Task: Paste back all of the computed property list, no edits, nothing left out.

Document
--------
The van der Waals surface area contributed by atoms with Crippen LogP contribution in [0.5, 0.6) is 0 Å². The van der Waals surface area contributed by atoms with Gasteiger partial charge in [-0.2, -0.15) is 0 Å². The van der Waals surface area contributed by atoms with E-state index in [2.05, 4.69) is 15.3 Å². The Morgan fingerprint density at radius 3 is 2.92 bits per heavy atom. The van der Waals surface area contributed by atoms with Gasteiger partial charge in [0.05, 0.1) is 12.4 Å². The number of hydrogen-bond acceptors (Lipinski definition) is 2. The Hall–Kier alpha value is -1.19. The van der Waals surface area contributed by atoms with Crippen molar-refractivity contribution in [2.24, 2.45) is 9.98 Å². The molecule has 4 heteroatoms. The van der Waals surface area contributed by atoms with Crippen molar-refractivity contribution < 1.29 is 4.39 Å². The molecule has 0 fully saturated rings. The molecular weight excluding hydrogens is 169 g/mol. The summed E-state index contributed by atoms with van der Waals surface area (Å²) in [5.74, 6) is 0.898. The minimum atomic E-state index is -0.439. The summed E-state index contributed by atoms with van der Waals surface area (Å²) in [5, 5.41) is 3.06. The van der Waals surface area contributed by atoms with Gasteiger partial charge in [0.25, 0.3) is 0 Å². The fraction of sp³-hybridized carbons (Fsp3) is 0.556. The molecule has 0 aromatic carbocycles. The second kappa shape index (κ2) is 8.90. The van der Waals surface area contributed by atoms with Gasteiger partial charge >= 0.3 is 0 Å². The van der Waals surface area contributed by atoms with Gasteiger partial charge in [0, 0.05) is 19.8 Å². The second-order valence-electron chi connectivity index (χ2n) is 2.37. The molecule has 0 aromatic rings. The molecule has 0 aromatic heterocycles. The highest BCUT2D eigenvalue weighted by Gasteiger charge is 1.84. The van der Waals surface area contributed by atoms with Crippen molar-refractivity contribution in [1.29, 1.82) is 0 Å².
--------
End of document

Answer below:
The van der Waals surface area contributed by atoms with Crippen LogP contribution in [0.5, 0.6) is 0 Å². The van der Waals surface area contributed by atoms with Gasteiger partial charge in [-0.2, -0.15) is 0 Å². The van der Waals surface area contributed by atoms with E-state index in [2.05, 4.69) is 15.3 Å². The Morgan fingerprint density at radius 3 is 2.92 bits per heavy atom. The van der Waals surface area contributed by atoms with Gasteiger partial charge in [0.05, 0.1) is 12.4 Å². The number of hydrogen-bond acceptors (Lipinski definition) is 2. The Hall–Kier alpha value is -1.19. The van der Waals surface area contributed by atoms with Crippen molar-refractivity contribution in [2.24, 2.45) is 9.98 Å². The molecule has 4 heteroatoms. The van der Waals surface area contributed by atoms with Crippen molar-refractivity contribution < 1.29 is 4.39 Å². The molecule has 0 fully saturated rings. The molecular weight excluding hydrogens is 169 g/mol. The summed E-state index contributed by atoms with van der Waals surface area (Å²) in [5.74, 6) is 0.898. The minimum atomic E-state index is -0.439. The summed E-state index contributed by atoms with van der Waals surface area (Å²) in [5, 5.41) is 3.06. The van der Waals surface area contributed by atoms with Gasteiger partial charge in [0.25, 0.3) is 0 Å². The fraction of sp³-hybridized carbons (Fsp3) is 0.556. The molecule has 0 aromatic carbocycles. The second kappa shape index (κ2) is 8.90. The van der Waals surface area contributed by atoms with Gasteiger partial charge >= 0.3 is 0 Å². The van der Waals surface area contributed by atoms with Gasteiger partial charge in [0, 0.05) is 19.8 Å². The second-order valence-electron chi connectivity index (χ2n) is 2.37. The molecule has 0 aromatic rings. The molecule has 0 aromatic heterocycles. The highest BCUT2D eigenvalue weighted by Gasteiger charge is 1.84. The van der Waals surface area contributed by atoms with Crippen molar-refractivity contribution in [1.29, 1.82) is 0 Å².